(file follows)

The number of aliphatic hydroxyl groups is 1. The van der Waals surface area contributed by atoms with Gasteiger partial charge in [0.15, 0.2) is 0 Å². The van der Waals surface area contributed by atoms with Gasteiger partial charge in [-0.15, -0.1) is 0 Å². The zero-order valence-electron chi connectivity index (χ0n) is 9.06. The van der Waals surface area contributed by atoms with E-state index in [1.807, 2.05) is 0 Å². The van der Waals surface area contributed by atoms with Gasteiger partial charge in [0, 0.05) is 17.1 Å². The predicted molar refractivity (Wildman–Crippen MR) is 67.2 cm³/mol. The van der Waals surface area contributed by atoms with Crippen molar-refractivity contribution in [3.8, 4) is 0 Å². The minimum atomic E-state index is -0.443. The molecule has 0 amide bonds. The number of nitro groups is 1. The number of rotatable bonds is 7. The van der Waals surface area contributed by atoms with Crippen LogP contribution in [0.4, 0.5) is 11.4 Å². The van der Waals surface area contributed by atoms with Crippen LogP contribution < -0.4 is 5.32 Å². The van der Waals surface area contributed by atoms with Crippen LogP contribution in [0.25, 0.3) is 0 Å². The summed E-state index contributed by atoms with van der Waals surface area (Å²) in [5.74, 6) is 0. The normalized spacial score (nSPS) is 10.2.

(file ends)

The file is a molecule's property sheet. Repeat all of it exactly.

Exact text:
The number of aliphatic hydroxyl groups is 1. The van der Waals surface area contributed by atoms with Gasteiger partial charge in [0.15, 0.2) is 0 Å². The van der Waals surface area contributed by atoms with Gasteiger partial charge in [-0.15, -0.1) is 0 Å². The zero-order valence-electron chi connectivity index (χ0n) is 9.06. The van der Waals surface area contributed by atoms with E-state index in [1.807, 2.05) is 0 Å². The van der Waals surface area contributed by atoms with Gasteiger partial charge in [0, 0.05) is 17.1 Å². The predicted molar refractivity (Wildman–Crippen MR) is 67.2 cm³/mol. The van der Waals surface area contributed by atoms with Crippen molar-refractivity contribution in [3.8, 4) is 0 Å². The minimum atomic E-state index is -0.443. The molecule has 0 amide bonds. The number of nitro groups is 1. The number of rotatable bonds is 7. The van der Waals surface area contributed by atoms with Crippen LogP contribution in [0.4, 0.5) is 11.4 Å². The van der Waals surface area contributed by atoms with Crippen LogP contribution < -0.4 is 5.32 Å². The van der Waals surface area contributed by atoms with Crippen LogP contribution in [0.25, 0.3) is 0 Å². The summed E-state index contributed by atoms with van der Waals surface area (Å²) in [5.74, 6) is 0. The normalized spacial score (nSPS) is 10.2.